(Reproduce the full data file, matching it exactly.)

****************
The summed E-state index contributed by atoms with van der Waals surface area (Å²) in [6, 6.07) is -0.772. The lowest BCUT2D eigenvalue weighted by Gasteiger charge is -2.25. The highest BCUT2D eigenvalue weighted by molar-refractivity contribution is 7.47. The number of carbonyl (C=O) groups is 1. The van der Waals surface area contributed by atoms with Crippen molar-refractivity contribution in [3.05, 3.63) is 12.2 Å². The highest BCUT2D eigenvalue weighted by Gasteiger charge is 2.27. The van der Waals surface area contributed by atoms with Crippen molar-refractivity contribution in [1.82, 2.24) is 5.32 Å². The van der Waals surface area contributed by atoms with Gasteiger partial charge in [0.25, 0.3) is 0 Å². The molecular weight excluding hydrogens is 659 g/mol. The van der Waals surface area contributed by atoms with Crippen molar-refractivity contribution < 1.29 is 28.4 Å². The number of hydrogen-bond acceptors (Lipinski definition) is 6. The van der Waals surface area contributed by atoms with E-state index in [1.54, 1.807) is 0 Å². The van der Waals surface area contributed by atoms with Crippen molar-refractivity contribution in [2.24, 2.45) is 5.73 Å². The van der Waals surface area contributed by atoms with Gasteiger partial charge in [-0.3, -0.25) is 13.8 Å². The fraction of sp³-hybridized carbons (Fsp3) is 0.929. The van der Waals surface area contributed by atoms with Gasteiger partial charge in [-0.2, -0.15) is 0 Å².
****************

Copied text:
The summed E-state index contributed by atoms with van der Waals surface area (Å²) in [6, 6.07) is -0.772. The lowest BCUT2D eigenvalue weighted by Gasteiger charge is -2.25. The highest BCUT2D eigenvalue weighted by molar-refractivity contribution is 7.47. The number of carbonyl (C=O) groups is 1. The van der Waals surface area contributed by atoms with Crippen molar-refractivity contribution in [3.05, 3.63) is 12.2 Å². The highest BCUT2D eigenvalue weighted by Gasteiger charge is 2.27. The van der Waals surface area contributed by atoms with Crippen molar-refractivity contribution in [1.82, 2.24) is 5.32 Å². The van der Waals surface area contributed by atoms with Gasteiger partial charge in [0.25, 0.3) is 0 Å². The molecular weight excluding hydrogens is 659 g/mol. The van der Waals surface area contributed by atoms with Crippen molar-refractivity contribution < 1.29 is 28.4 Å². The number of hydrogen-bond acceptors (Lipinski definition) is 6. The van der Waals surface area contributed by atoms with E-state index in [1.54, 1.807) is 0 Å². The van der Waals surface area contributed by atoms with Crippen molar-refractivity contribution in [2.24, 2.45) is 5.73 Å². The van der Waals surface area contributed by atoms with Gasteiger partial charge in [-0.3, -0.25) is 13.8 Å². The fraction of sp³-hybridized carbons (Fsp3) is 0.929. The van der Waals surface area contributed by atoms with Gasteiger partial charge in [-0.2, -0.15) is 0 Å².